A rare and unusual pair of polar projections of the World, employing the horizon of Paris and the horizon of the Antipode of Paris.
During the beginning of the Enlightenment period in the late 17th-century, geographers increasingly became fascinated with portraying the globe through a variety of perspectives. This appealed to the era's ethic of empiricism and desire to quantitatively analyze the natural world.
The projection to the right shows the Northern Hemipshere, extending from the Northeast Passage and the North Pole across to much of North America, Europe, Africa and most of Asia. Notably, the projection is Paris-centric, with a horizontal line running through the city (located at 48'50" North).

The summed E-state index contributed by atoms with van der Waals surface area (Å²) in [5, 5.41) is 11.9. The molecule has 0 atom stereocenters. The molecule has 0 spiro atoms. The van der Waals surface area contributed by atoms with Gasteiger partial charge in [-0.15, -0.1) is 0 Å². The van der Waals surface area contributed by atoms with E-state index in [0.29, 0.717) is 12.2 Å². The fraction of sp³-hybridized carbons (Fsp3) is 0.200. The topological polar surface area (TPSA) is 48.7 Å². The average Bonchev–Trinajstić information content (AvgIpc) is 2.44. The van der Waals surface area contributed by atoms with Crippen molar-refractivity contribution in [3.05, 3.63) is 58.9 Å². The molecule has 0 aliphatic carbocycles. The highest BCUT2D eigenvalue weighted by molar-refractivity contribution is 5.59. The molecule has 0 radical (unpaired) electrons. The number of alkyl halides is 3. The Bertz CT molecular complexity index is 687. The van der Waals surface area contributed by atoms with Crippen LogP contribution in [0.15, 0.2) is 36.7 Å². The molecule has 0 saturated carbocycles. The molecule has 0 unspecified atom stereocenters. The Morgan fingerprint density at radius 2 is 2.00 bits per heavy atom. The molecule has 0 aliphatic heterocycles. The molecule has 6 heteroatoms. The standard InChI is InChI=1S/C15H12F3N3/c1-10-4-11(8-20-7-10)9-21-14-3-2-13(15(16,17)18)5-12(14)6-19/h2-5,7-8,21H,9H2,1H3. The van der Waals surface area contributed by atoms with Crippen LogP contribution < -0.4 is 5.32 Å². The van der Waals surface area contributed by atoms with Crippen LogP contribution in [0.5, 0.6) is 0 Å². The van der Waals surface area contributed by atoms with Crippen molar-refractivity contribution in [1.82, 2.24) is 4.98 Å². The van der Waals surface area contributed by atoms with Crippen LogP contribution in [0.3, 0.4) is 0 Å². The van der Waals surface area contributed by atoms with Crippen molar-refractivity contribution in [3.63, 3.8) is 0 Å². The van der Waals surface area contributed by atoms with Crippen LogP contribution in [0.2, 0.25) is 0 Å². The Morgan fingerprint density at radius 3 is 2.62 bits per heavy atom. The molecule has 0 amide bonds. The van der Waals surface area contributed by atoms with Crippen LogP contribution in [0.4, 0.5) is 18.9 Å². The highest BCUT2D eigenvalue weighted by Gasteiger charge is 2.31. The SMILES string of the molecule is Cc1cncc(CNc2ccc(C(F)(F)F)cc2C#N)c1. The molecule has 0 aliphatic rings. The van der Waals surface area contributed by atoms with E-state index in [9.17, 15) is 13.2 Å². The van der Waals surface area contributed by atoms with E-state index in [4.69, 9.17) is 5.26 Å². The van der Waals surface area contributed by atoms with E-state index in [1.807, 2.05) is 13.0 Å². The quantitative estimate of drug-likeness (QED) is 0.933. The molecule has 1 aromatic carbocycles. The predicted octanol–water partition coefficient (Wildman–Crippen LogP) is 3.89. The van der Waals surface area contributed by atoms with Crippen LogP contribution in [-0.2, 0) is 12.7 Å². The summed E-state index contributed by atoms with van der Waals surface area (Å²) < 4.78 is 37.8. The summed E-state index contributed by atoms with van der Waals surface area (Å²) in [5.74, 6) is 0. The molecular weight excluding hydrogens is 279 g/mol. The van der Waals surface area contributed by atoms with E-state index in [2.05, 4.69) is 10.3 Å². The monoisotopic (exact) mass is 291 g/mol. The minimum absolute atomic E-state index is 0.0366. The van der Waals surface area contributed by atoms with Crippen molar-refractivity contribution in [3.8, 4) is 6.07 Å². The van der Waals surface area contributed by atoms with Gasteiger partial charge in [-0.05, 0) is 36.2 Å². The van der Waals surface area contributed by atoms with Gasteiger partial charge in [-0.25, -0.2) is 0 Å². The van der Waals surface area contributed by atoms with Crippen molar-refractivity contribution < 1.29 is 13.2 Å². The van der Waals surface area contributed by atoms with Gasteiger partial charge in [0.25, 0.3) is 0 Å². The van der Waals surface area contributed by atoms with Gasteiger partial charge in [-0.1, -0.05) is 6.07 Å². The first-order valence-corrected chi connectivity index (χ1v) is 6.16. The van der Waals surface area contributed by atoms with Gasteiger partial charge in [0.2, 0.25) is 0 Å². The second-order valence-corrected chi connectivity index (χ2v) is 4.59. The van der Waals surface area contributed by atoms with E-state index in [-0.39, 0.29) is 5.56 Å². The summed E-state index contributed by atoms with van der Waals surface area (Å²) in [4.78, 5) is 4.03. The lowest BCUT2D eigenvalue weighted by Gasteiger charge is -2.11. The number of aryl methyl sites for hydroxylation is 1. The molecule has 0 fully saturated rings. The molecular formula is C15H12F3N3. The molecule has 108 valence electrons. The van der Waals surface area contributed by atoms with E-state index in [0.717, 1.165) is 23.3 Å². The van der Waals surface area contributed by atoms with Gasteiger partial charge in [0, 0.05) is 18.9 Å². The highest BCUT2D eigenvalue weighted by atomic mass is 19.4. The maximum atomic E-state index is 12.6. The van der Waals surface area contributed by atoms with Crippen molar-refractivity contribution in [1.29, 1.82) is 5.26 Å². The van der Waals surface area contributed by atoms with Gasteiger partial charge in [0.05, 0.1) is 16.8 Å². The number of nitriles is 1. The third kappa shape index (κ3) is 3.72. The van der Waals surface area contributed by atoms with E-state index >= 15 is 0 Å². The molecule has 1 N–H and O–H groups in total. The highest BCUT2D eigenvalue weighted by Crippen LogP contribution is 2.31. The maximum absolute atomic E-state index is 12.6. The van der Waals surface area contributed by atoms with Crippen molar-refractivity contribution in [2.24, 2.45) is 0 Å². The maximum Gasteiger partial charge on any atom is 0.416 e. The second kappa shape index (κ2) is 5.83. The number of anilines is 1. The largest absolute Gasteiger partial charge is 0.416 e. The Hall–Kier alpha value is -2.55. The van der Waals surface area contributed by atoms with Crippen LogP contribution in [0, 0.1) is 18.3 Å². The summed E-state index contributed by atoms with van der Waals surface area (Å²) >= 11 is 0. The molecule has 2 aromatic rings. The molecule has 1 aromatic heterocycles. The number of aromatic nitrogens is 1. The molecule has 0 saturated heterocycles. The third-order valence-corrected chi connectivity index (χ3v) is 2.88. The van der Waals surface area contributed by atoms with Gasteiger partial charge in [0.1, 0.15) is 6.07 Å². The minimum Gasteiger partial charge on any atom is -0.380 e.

In line with contemporary curiousity, the projection to the left is centered on the point that is on the direct opposite side of the globe from Paris (Paris' antipode), which is shown to be in the South Pacific Ocean, just below the Tasman Sea. Overall, the Southern Hemisphere is shown extending from Australia and Southeast Asia to the southern tip of South America, with a very distinctive (if completely fanciful) coastline for Antarctica.
A fascinating pair of projections from a rare geographical work published by Moullart-Sanson.